That's for Remembrance

Julia Stockton Dinsmore

Sweet scent of wild Kentucky mint!
The poignant perfume brings to me
Scenes that the rolling years imprint
On memory's scroll indelibly;
The shout of youth, the laugh of mirth,
All the glad music loved of old,
The breath of lips long sealed in earth,
The clasp of hands long still and cold.

How oft our childish feet have trod
Along the winding, rippling creek,
The mint among the bluegrass sod,
Jumping from rock to rock to seek
The water-snake eluding still
The swift pursuit, the eager throw,
And with hereditary skill
Escaping to the pool below.

And then the foolish crawfish peered
From shelter of his slimy stone,
And flounced along till, harried, jeered,
We pounced upon him for our own;
And then our little henchman bore,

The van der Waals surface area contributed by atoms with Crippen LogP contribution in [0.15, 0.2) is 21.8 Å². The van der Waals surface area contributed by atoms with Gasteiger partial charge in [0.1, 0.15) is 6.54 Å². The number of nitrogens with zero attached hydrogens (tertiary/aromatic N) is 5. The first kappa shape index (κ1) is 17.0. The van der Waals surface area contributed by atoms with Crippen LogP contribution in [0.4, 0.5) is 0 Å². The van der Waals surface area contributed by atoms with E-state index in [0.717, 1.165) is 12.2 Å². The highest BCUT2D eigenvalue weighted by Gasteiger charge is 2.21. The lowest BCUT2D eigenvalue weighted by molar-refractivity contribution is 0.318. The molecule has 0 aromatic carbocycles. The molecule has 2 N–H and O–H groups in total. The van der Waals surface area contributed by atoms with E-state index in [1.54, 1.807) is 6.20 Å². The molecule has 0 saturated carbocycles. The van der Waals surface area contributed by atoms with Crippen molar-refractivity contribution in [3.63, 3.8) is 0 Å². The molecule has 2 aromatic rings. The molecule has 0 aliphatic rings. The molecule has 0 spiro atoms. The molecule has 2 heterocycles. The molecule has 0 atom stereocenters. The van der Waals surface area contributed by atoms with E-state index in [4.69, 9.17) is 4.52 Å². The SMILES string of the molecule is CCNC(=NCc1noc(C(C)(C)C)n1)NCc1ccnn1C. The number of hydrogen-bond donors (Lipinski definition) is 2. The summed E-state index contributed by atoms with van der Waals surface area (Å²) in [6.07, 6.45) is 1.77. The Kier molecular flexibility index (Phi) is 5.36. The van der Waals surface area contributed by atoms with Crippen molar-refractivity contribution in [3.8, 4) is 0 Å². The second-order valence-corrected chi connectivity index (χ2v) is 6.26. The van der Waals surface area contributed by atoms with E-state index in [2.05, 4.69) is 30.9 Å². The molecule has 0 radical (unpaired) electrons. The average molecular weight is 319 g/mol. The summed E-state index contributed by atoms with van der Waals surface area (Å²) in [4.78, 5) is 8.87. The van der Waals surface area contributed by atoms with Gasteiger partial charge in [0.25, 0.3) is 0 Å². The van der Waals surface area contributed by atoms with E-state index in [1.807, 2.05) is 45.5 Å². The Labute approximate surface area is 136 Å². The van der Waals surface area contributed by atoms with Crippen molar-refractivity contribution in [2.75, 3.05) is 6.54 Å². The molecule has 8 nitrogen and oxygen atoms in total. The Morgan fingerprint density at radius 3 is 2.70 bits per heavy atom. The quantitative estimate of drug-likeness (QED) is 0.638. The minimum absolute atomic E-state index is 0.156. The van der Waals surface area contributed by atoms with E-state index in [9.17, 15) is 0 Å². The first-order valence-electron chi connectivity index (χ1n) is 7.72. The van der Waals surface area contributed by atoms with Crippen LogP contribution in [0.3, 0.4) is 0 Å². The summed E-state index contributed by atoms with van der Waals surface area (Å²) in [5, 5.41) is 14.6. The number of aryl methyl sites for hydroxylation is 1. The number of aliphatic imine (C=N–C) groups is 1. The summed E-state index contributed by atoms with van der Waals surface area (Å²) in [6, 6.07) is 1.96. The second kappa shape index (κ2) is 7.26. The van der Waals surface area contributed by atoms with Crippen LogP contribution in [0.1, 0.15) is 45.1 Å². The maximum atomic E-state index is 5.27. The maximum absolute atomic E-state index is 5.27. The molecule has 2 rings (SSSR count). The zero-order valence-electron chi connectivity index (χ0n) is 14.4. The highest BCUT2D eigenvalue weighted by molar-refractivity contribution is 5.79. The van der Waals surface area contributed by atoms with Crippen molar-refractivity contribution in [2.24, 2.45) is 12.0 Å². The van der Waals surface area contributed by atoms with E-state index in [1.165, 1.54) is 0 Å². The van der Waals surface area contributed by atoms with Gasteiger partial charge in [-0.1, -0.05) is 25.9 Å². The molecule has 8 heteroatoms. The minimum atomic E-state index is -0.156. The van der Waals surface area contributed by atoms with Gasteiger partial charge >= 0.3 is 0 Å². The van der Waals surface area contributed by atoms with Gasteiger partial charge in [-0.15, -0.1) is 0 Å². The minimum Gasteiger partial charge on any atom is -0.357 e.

With wily, woolly head, elate,
The prize off in the gourd whose store
Of worms and crickets was our bait.

That ancient mint, I smell it yet,
Quintessence of our sport and fun,
Trampled and tangled, bruised and wet,
Most fragrant when most trod upon;
We fished with many a fancy fling,
With many a jest and gibe and boast;
The little henchman with his string
And pinhook always caught the most.

Oh, sweeter scent in after time!
When our two horses close abreast,
Rattling the rocks in clashing chime
Among the mint their sure hoofs pressed.
Mid-summer then, and to the leaves
The added sweetness of the flowers,
But tenderest memory mutely grieves,
No more, no more — the rest is ours.

All the rich life forever past
Breathes in this perfume's affluence,
Hope's vanished vision vague and vast,
The spirit's long-lost innocence,
All that death's subtle mystery
Can dumbly show or darkly hint :
No garden rosemary for me,
But sprigs of wild Kentucky mint.